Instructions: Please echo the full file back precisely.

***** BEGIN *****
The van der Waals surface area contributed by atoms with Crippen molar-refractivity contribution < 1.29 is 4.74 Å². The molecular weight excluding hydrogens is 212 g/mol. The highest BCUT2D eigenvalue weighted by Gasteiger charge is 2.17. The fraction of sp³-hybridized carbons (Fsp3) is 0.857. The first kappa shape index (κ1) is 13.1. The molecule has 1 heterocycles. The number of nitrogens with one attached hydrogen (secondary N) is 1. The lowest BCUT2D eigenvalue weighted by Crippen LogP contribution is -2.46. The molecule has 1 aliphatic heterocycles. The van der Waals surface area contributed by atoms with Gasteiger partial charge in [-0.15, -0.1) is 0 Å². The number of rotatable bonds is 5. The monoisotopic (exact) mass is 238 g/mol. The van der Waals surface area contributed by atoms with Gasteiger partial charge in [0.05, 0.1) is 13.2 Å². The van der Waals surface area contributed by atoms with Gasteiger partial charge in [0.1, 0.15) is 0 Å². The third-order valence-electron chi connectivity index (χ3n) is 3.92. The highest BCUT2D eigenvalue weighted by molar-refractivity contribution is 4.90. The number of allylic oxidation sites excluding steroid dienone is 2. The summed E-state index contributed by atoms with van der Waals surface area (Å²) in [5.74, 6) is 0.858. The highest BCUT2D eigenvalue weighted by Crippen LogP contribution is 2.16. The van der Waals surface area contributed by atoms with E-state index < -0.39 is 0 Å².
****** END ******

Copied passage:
The van der Waals surface area contributed by atoms with Crippen molar-refractivity contribution < 1.29 is 4.74 Å². The molecular weight excluding hydrogens is 212 g/mol. The highest BCUT2D eigenvalue weighted by Gasteiger charge is 2.17. The fraction of sp³-hybridized carbons (Fsp3) is 0.857. The first kappa shape index (κ1) is 13.1. The molecule has 1 heterocycles. The number of nitrogens with one attached hydrogen (secondary N) is 1. The lowest BCUT2D eigenvalue weighted by Crippen LogP contribution is -2.46. The molecule has 1 aliphatic heterocycles. The van der Waals surface area contributed by atoms with Gasteiger partial charge in [-0.15, -0.1) is 0 Å². The number of rotatable bonds is 5. The monoisotopic (exact) mass is 238 g/mol. The van der Waals surface area contributed by atoms with Gasteiger partial charge in [0.05, 0.1) is 13.2 Å². The van der Waals surface area contributed by atoms with Gasteiger partial charge in [0.1, 0.15) is 0 Å². The third-order valence-electron chi connectivity index (χ3n) is 3.92. The highest BCUT2D eigenvalue weighted by molar-refractivity contribution is 4.90. The number of allylic oxidation sites excluding steroid dienone is 2. The summed E-state index contributed by atoms with van der Waals surface area (Å²) in [5.74, 6) is 0.858. The highest BCUT2D eigenvalue weighted by Crippen LogP contribution is 2.16. The van der Waals surface area contributed by atoms with E-state index < -0.39 is 0 Å².